Abu Dhabi: Mansour Al Ameri, a 31-year-old PhD student at the United Arab Emirates University (UAEU), tackled the topic of social media and its impact on official news outlets in the UAE at a prestigious conference in the United States.
The young Emirati, a mass communication student, was initially struck by the dominance of non-official news outlets on social media, compared to traditional, leading newspapers. “Social media has now left these official newspapers behind, in the sharing of information,” he said. People in the UAE get their main exposure to news from these three (social media) outlets: UAE Barq, NetAD and 3meed_news.
Al Ameri’s paper, titled ‘Factors influencing user engagement in Instagram news’ producer’s accounts: A case in the UAE’, was one of 50 or so which were presented at the International Association of Mass Communication Research (IAMCR) conference at the University of Oregon, from June 20 to June 24. His research fell under the category Audience, explaining ways in which an audience can be influenced.
it’s very interesting how media shapes the world and how the representation of current events is shaped by the media, so it’s an area I cannot ignore.”
- Mansour Al Ameri | PhD student, UAEU
“Nowadays, it’s very interesting to see how media shapes the world and how the representation of current events — whatever they may be — is shaped by media, so it’s an area I cannot ignore,” Al Ameri said.
“I presented my paper and the major findings of the research, which are some of the factors that play a role in attracting a social media audience by analysing these three non-official accounts, because they are mainly non-professional journalists who are very familiar with the features of social media,” he added.
His findings revealed some of the main factors that play a role in influencing an audience.
“The more posts an account has, the more it attracts followers per day on Instagram. [Also] Incorporating videos instead of images attracts more followers, likes and interaction. Instagram users are more attracted to soft news; hard news can be modified and crafted to become soft news to attract a larger audience. [And lastly] there is a positive correlation between comments, likes and views,” he explained.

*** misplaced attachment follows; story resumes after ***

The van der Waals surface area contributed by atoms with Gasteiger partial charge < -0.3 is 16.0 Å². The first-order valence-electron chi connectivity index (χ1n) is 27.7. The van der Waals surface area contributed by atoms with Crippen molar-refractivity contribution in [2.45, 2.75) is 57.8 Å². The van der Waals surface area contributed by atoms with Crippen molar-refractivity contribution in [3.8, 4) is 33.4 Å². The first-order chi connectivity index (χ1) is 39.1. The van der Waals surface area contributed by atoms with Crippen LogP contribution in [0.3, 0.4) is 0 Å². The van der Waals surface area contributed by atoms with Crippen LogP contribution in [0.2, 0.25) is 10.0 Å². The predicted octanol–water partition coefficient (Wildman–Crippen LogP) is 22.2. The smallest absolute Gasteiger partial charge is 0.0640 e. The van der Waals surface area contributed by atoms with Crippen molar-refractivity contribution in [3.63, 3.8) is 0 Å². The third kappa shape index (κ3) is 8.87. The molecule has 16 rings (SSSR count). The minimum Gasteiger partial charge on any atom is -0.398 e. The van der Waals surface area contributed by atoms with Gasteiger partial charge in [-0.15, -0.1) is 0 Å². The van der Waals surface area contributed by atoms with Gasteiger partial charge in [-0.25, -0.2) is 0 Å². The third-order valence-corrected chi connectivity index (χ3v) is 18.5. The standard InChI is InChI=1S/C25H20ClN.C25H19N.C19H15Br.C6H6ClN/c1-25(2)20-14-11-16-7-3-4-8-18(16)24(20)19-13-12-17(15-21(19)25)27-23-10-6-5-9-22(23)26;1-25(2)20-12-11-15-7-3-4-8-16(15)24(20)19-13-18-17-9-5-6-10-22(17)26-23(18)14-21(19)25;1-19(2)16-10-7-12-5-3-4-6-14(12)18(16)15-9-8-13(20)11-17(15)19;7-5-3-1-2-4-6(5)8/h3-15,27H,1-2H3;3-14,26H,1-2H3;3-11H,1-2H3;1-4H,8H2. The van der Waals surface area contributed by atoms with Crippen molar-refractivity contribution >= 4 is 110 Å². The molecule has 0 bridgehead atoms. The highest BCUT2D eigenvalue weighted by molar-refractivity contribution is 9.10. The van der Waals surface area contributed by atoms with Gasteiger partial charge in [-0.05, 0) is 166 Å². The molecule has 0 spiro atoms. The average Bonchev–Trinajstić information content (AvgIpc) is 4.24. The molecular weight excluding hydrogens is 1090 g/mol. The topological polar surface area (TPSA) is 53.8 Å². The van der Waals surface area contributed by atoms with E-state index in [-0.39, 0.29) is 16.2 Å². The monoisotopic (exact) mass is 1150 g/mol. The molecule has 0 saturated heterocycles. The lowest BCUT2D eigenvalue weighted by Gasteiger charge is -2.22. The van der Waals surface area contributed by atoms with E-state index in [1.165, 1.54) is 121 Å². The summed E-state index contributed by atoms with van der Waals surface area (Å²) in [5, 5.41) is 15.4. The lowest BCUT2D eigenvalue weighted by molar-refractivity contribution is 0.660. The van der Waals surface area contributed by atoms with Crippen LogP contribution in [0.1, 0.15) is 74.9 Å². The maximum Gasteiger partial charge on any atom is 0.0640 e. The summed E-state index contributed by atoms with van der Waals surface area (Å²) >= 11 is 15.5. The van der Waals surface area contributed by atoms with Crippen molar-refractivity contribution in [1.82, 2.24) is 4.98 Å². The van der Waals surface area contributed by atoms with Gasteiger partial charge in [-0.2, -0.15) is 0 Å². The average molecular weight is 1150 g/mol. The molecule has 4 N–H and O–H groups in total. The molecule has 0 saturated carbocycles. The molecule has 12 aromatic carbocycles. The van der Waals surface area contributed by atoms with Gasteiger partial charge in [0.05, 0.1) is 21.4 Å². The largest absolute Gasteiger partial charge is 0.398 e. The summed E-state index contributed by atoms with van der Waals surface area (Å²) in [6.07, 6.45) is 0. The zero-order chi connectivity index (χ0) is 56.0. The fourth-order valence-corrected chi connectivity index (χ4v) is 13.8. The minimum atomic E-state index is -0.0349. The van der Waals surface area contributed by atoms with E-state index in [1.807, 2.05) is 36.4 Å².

“I am very happy about this research and I want to investigate more … and come up with a strategy of how we can adapt to any social media platform,” Al Ameri said.
“Instagram is gaining popularity now for news outlets in the UAE. But I want to find a common factor that can suit every social media platform so that whatever comes up, there is a rule of thumb for how news officials can incorporate or employ these factors to gain popularity,” he added.
Dr Shujun Jiang, Al Ameri’s supervisor and associate professor of Mass Communication at UAEU, spoke of the large gap between official and non-official news accounts on Instagram.
“People are more exposed to those non-official news channels, so we did a content analysis of these, checked their posts, type, number and topics, to find the factors influencing user engagement, which means people’s likes, comments and interactions with news accounts,” she said.
“Instagram as a platform has a lot of interactive features for the audience, so it’s something we can measure. In theory, we also found there is a type of news account nowadays called ‘produsers’, because they are new creators in today’s journalism or news industry, but they’re also users,” Dr Jiang added. Such accounts, which are also heavy social media users, are familiar with the audience’s needs.
“Whatever content they create, they are closer to the audience. This concept isn’t just in the news industry but also in business, which has ‘prosumers’ — who are just producers but also consumers. They consume their own product, which is why they know what we need, and they customise products to make them more attractive to their customers,” she said.